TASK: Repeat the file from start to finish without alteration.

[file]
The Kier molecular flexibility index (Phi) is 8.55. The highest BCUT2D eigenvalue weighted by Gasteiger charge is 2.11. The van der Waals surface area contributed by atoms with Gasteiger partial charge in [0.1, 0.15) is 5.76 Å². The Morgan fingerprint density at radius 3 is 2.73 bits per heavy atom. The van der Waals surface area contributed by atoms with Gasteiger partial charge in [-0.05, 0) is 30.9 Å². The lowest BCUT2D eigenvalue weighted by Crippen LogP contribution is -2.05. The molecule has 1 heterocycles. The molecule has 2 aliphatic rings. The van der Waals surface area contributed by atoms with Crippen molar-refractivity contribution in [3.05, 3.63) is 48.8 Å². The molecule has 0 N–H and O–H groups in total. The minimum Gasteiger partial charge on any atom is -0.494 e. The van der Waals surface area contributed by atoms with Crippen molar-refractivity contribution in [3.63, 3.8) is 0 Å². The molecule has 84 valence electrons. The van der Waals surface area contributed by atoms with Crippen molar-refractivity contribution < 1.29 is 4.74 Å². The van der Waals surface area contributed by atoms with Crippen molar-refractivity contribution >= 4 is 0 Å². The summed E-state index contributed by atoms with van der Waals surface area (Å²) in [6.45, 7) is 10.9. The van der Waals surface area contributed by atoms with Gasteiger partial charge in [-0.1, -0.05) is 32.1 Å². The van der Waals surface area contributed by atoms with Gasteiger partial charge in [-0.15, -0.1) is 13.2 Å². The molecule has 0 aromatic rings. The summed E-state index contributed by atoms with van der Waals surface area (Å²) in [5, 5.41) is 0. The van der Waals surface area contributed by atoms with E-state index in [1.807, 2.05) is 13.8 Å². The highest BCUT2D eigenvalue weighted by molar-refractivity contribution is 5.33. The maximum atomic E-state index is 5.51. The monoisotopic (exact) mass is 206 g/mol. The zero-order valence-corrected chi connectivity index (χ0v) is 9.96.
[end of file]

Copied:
The Kier molecular flexibility index (Phi) is 8.55. The highest BCUT2D eigenvalue weighted by Gasteiger charge is 2.11. The van der Waals surface area contributed by atoms with Gasteiger partial charge in [0.1, 0.15) is 5.76 Å². The Morgan fingerprint density at radius 3 is 2.73 bits per heavy atom. The van der Waals surface area contributed by atoms with Gasteiger partial charge in [-0.05, 0) is 30.9 Å². The lowest BCUT2D eigenvalue weighted by Crippen LogP contribution is -2.05. The molecule has 1 heterocycles. The molecule has 2 aliphatic rings. The van der Waals surface area contributed by atoms with Crippen molar-refractivity contribution in [3.05, 3.63) is 48.8 Å². The molecule has 0 N–H and O–H groups in total. The minimum Gasteiger partial charge on any atom is -0.494 e. The van der Waals surface area contributed by atoms with Crippen molar-refractivity contribution in [3.63, 3.8) is 0 Å². The molecule has 84 valence electrons. The van der Waals surface area contributed by atoms with Crippen molar-refractivity contribution < 1.29 is 4.74 Å². The van der Waals surface area contributed by atoms with Crippen molar-refractivity contribution >= 4 is 0 Å². The summed E-state index contributed by atoms with van der Waals surface area (Å²) in [6.45, 7) is 10.9. The van der Waals surface area contributed by atoms with Gasteiger partial charge in [-0.1, -0.05) is 32.1 Å². The van der Waals surface area contributed by atoms with Gasteiger partial charge in [-0.15, -0.1) is 13.2 Å². The molecule has 0 aromatic rings. The summed E-state index contributed by atoms with van der Waals surface area (Å²) in [5, 5.41) is 0. The van der Waals surface area contributed by atoms with E-state index in [1.807, 2.05) is 13.8 Å². The highest BCUT2D eigenvalue weighted by molar-refractivity contribution is 5.33. The maximum atomic E-state index is 5.51. The monoisotopic (exact) mass is 206 g/mol. The zero-order valence-corrected chi connectivity index (χ0v) is 9.96.